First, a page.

So evaluators have had to evolve again.
And this is where I come back to the sticky notes. We have had to acquire skills in supporting adult learning for individuals and teams. We have had to develop agendas for learning-focused meetings and to learn how to facilitate them effectively with group processes so that there is a clear list of “to dos” at the end. We have had to develop and get training in specific techniques to do this, like Emergent Learning. We have had to train and coach foundation staff on how to manage and integrate evaluative thinking into their regular work.
So what’s the point? Am I complaining about my job and the diverse set of skills it requires in order to do it effectively? No. Well, maybe a little bit. The Introvert in my INTJ is pretty ticked off — she doesn’t like to facilitate and isn’t very good at it. But that doesn’t mean that I haven’t had to try to learn this skill, as well as the many others outlined here, as the bar continually has been raised on the responsibilities and expectations that come with being an evaluator in philanthropy.
Here’s the point. To be effective evaluators in philanthropy, we are expected to have all of these skills. None of the skills listed above have become less important over time; we’ve only had to pick new ones up.
For the record, this doesn’t just apply to external evaluators who work with foundations. It also applies to those who lead evaluation work inside foundations. The 2015 survey by the Center for Evaluation Innovation and Center for Effective Philanthropy that benchmarked evaluation practice in 127 foundations found that on average, evaluation staff reported eight different and distinct areas of responsibility, from supporting the development of grantmaking strategy, to designing and facilitating learning processes or events within the foundation, to disseminating findings externally.
It is rare to find a single evaluator or even an evaluation team that does all of these things well. The ones who do are superstars and in high demand. But what does this mean for the rest of us?
Here is what I think this means.
Social science research training should still be the core.
Evaluators historically have come to the profession from different disciplines and professional backgrounds. As an advanced degree in evaluation is offered at only a select number of colleges and universities, evaluators often are trained in a particular social science discipline in which evaluation training is embedded (e.g., education, psychology, public health, political science).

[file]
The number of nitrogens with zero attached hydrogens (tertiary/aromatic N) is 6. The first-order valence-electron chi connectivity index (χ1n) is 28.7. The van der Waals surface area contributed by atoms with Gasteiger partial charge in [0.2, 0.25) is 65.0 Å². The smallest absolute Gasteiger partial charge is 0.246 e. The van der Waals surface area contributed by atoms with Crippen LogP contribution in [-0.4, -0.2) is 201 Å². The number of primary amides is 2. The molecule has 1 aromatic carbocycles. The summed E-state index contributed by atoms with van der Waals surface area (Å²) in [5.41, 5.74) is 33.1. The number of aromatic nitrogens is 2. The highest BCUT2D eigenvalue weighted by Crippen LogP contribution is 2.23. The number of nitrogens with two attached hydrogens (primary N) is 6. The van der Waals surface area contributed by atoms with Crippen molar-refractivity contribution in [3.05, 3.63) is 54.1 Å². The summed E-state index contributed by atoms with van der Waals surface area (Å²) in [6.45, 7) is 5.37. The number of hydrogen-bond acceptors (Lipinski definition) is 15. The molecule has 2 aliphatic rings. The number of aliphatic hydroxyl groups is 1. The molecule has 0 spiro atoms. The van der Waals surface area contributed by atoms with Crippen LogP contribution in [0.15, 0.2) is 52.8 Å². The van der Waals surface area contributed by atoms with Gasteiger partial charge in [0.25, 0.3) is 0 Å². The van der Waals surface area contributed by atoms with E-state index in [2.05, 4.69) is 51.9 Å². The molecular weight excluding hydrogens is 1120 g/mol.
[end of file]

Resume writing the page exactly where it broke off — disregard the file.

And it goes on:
As the diversity of skills needed to do our work with foundations has expanded, we’ve seen more consultants doing evaluation at foundations who are not formally trained in social science research. Given the range of important skills listed above, this is not surprising. Consultants who can offer deep expertise in strategy or systems, for example, make sense.
But if the job to be done is evaluation, I’m a strong believer in making sure that the evaluation team either has solid social science research training and experience, or has clear access to that expertise. When I say expertise, I’m not just talking about the methodological chops needed to run a randomized controlled trial. I’m also talking about a mastery of the basics — what it takes to develop a good survey, or to conduct quality interviews and analyze qualitative data.
Evaluators answer questions by applying a methodology best equipped to answer those questions given available resources. Evaluation practice that lacks the expertise needed to make and execute sound choices about methodology is at risk of producing invalid, wrong, or even harmful findings.